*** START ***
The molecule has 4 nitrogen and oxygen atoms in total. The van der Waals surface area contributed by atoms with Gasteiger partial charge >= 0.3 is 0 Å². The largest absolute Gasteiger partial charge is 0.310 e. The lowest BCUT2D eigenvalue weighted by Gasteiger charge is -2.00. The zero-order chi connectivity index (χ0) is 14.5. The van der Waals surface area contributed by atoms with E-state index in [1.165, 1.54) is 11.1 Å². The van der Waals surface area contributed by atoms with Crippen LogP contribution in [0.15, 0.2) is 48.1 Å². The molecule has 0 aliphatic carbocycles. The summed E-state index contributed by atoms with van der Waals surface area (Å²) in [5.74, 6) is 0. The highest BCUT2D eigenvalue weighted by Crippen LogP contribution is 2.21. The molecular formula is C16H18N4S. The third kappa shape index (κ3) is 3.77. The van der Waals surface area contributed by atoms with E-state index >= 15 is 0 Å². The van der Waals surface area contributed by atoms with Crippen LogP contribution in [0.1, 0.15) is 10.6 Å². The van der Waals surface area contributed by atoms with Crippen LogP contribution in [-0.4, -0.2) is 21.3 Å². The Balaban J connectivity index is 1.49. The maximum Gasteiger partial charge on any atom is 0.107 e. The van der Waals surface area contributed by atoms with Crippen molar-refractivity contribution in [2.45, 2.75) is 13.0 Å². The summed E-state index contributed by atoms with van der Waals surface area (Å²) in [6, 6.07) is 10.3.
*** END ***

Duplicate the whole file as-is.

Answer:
The molecule has 4 nitrogen and oxygen atoms in total. The van der Waals surface area contributed by atoms with Gasteiger partial charge >= 0.3 is 0 Å². The largest absolute Gasteiger partial charge is 0.310 e. The lowest BCUT2D eigenvalue weighted by Gasteiger charge is -2.00. The zero-order chi connectivity index (χ0) is 14.5. The van der Waals surface area contributed by atoms with E-state index in [1.165, 1.54) is 11.1 Å². The van der Waals surface area contributed by atoms with Crippen LogP contribution in [0.15, 0.2) is 48.1 Å². The molecule has 0 aliphatic carbocycles. The summed E-state index contributed by atoms with van der Waals surface area (Å²) in [5.74, 6) is 0. The highest BCUT2D eigenvalue weighted by Crippen LogP contribution is 2.21. The molecular formula is C16H18N4S. The third kappa shape index (κ3) is 3.77. The van der Waals surface area contributed by atoms with E-state index >= 15 is 0 Å². The van der Waals surface area contributed by atoms with Crippen LogP contribution in [0.1, 0.15) is 10.6 Å². The van der Waals surface area contributed by atoms with Crippen LogP contribution in [-0.4, -0.2) is 21.3 Å². The Balaban J connectivity index is 1.49. The maximum Gasteiger partial charge on any atom is 0.107 e. The van der Waals surface area contributed by atoms with Crippen molar-refractivity contribution in [2.45, 2.75) is 13.0 Å². The summed E-state index contributed by atoms with van der Waals surface area (Å²) in [6, 6.07) is 10.3.